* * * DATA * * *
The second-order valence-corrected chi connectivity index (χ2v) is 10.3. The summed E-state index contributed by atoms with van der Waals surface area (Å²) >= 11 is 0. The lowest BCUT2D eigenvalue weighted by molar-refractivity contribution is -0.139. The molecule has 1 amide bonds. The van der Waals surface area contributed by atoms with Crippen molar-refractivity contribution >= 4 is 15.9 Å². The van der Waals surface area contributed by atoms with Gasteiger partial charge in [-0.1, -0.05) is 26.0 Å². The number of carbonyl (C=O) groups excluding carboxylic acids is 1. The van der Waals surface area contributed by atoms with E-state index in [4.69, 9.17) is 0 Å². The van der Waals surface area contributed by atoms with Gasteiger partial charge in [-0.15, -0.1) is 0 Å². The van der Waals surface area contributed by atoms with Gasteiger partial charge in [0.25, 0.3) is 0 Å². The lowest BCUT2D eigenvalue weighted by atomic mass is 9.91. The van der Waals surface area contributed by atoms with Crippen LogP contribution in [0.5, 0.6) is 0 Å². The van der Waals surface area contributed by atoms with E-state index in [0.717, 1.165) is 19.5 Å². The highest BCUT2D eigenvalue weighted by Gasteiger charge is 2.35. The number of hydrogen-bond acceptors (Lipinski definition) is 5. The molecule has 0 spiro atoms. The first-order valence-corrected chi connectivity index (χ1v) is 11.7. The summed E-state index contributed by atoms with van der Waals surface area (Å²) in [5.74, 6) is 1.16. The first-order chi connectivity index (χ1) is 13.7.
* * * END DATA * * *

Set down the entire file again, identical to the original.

The second-order valence-corrected chi connectivity index (χ2v) is 10.3. The summed E-state index contributed by atoms with van der Waals surface area (Å²) >= 11 is 0. The lowest BCUT2D eigenvalue weighted by molar-refractivity contribution is -0.139. The molecule has 1 amide bonds. The van der Waals surface area contributed by atoms with Crippen molar-refractivity contribution >= 4 is 15.9 Å². The van der Waals surface area contributed by atoms with Gasteiger partial charge in [-0.1, -0.05) is 26.0 Å². The number of carbonyl (C=O) groups excluding carboxylic acids is 1. The van der Waals surface area contributed by atoms with E-state index in [4.69, 9.17) is 0 Å². The van der Waals surface area contributed by atoms with Gasteiger partial charge in [-0.15, -0.1) is 0 Å². The van der Waals surface area contributed by atoms with Gasteiger partial charge in [0.25, 0.3) is 0 Å². The lowest BCUT2D eigenvalue weighted by atomic mass is 9.91. The van der Waals surface area contributed by atoms with Crippen LogP contribution in [0.5, 0.6) is 0 Å². The van der Waals surface area contributed by atoms with E-state index in [0.717, 1.165) is 19.5 Å². The highest BCUT2D eigenvalue weighted by Gasteiger charge is 2.35. The number of hydrogen-bond acceptors (Lipinski definition) is 5. The molecule has 0 spiro atoms. The first-order valence-corrected chi connectivity index (χ1v) is 11.7. The summed E-state index contributed by atoms with van der Waals surface area (Å²) in [5.74, 6) is 1.16. The first-order chi connectivity index (χ1) is 13.7.